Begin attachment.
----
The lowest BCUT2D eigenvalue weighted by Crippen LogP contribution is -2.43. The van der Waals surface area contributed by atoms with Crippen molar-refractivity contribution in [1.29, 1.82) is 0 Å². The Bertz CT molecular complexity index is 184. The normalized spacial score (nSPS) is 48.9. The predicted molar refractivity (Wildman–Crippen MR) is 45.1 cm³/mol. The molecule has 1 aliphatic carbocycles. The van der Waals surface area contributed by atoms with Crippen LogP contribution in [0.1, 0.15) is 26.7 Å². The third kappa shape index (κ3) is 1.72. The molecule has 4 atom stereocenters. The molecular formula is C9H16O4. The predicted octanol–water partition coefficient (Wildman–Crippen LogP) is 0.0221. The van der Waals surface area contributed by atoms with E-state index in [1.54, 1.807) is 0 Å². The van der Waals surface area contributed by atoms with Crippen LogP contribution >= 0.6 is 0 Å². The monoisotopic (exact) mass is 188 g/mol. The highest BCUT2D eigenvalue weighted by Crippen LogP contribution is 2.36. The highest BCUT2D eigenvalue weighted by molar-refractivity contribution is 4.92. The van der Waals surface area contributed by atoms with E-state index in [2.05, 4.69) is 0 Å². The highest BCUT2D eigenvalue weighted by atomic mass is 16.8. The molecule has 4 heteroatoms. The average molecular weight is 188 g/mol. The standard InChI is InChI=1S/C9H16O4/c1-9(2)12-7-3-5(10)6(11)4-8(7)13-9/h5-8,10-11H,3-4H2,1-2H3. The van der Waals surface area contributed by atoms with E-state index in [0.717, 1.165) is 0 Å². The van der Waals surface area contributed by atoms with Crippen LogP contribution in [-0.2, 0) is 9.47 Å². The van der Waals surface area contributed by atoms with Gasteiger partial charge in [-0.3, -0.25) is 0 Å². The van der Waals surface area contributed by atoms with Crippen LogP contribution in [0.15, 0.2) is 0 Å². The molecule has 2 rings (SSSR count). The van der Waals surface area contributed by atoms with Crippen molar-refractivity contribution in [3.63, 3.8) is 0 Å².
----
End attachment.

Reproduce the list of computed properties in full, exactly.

The lowest BCUT2D eigenvalue weighted by Crippen LogP contribution is -2.43. The van der Waals surface area contributed by atoms with Crippen molar-refractivity contribution in [1.29, 1.82) is 0 Å². The Bertz CT molecular complexity index is 184. The normalized spacial score (nSPS) is 48.9. The predicted molar refractivity (Wildman–Crippen MR) is 45.1 cm³/mol. The molecule has 1 aliphatic carbocycles. The van der Waals surface area contributed by atoms with Crippen LogP contribution in [0.1, 0.15) is 26.7 Å². The third kappa shape index (κ3) is 1.72. The molecule has 4 atom stereocenters. The molecular formula is C9H16O4. The predicted octanol–water partition coefficient (Wildman–Crippen LogP) is 0.0221. The van der Waals surface area contributed by atoms with E-state index in [1.54, 1.807) is 0 Å². The van der Waals surface area contributed by atoms with Crippen LogP contribution >= 0.6 is 0 Å². The monoisotopic (exact) mass is 188 g/mol. The highest BCUT2D eigenvalue weighted by Crippen LogP contribution is 2.36. The highest BCUT2D eigenvalue weighted by molar-refractivity contribution is 4.92. The van der Waals surface area contributed by atoms with E-state index in [2.05, 4.69) is 0 Å². The highest BCUT2D eigenvalue weighted by atomic mass is 16.8. The molecule has 4 heteroatoms. The average molecular weight is 188 g/mol. The standard InChI is InChI=1S/C9H16O4/c1-9(2)12-7-3-5(10)6(11)4-8(7)13-9/h5-8,10-11H,3-4H2,1-2H3. The van der Waals surface area contributed by atoms with E-state index in [0.717, 1.165) is 0 Å². The van der Waals surface area contributed by atoms with Crippen LogP contribution in [-0.2, 0) is 9.47 Å². The van der Waals surface area contributed by atoms with Gasteiger partial charge in [-0.3, -0.25) is 0 Å². The van der Waals surface area contributed by atoms with Crippen LogP contribution in [0.15, 0.2) is 0 Å². The molecule has 2 rings (SSSR count). The van der Waals surface area contributed by atoms with Crippen molar-refractivity contribution in [3.63, 3.8) is 0 Å².